Episode 210: Ancient Chinese Jokes 7 – The Year Of The Rat

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Laugh is a world language. People from different cultures all have jokes and today we will continue the series in our podcast about ancient Chinese jokes and hope you can laugh or smile about it.

One of the most famous book of jokes is called XiaoFu 笑府 by the author Feng Menglong 冯梦龙, who was a Chinese writer and poet of the Ming dynasty, between the year 1574 ~ 1646. This book was introduced in Japan during the Edo period 江户时期, between the year 1603~ 1868 and has been a great influence on Japanese humorous literature. Today we will tell a couple of Japanese jokes originating from a Chinese joke about being born in the year of rat.

 

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The first joke is from the book XiaoFu. In the book, it says, an official had birthday. All the people who worked for him collected money and bought a life sized rat made of gold as a gift. The official received the gift and was really happy and said, “you know my grandma’s birthday is coming soon. And she was born in the year of ox.”

 

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In the Japanese book Hanashibon taikei 噺本大系 from the year 1772, there is a similar joke. It says, a samurai and his servant were walking on the road and saw a dead rat. The samurai asked the servant, “please go and pick up the poor rat.” The servant replied, “but the rat is dead.” The samurai said, “of course I know that. But I am born in the year of rat and I feel pity for the rat.” The servant said, “I am so lucky sir that you were not born in the year of ox.”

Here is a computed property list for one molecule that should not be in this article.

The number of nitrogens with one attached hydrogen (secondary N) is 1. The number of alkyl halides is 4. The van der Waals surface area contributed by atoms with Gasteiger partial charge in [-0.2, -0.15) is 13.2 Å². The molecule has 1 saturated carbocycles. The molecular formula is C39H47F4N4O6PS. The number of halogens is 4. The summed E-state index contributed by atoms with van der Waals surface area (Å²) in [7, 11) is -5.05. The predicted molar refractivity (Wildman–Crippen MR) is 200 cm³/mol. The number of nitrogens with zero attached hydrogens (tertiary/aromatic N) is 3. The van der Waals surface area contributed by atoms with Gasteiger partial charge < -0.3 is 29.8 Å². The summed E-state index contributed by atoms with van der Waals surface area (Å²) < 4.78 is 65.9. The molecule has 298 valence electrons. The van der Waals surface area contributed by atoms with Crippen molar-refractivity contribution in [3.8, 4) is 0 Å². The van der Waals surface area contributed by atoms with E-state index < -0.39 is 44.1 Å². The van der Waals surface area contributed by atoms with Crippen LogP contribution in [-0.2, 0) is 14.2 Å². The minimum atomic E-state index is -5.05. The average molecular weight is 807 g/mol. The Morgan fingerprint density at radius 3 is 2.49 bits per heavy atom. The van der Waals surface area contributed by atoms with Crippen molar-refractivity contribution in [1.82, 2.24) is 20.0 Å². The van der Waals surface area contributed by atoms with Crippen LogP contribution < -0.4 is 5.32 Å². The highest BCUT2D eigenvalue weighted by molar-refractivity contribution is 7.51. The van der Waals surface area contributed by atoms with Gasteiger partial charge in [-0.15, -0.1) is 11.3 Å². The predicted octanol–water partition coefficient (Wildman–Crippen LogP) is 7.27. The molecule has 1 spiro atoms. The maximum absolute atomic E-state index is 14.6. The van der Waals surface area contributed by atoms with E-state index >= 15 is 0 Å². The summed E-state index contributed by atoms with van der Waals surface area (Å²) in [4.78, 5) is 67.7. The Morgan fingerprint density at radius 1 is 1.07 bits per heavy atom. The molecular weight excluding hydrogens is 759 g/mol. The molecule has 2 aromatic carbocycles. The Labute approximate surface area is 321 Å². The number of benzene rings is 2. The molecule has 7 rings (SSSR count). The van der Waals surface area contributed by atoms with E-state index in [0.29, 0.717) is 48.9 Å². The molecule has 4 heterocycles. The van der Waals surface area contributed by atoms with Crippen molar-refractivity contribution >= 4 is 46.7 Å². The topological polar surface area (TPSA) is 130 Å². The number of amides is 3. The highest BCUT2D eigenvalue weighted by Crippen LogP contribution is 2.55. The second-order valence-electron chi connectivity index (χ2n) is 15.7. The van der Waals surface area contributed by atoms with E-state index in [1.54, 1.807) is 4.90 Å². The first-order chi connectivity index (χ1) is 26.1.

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From the same book 噺本大系, there is another joke says, a state lord got a crane as a grant from the general. To celebrate this grant, he invited the locale officials for a feast. Everyone came to congratulate the state lord , “this is such a honor for your family.” When the feast started, people were only offered vegetable soup with tiny bit of oil in the soup. The state lord even said, “such a rare and great feast right?” Someone asked the state lord, “did you give the general a lot of money to get this grant?” The state lord said, “more than 1000 bucks.” The person replied sincerely, “it is great that you weren’t granted a turtle.” Both the crane and the turtle represent longevity in Chinese mythology and Japanese mythology. There is a saying in Japanese 鶴は千年亀は万年, literally means cranes live for thousands of years and turtles live for ten thousands of years. The meaning behind the person’s words is that “I am glad you are not blessed to live longer.”

 

Mentioned:

笑府 XiaoFu

噺本大系 Hanashibon taikei

Episode 202: Not here

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Today we will talk about a story from the book YouTaiXianGuanBiJi 右台仙馆笔记, from the Qing dynasty 清朝 around the 19th century. The story is from a Japanese friend of the author YuYue 俞樾 and he wrote in the book.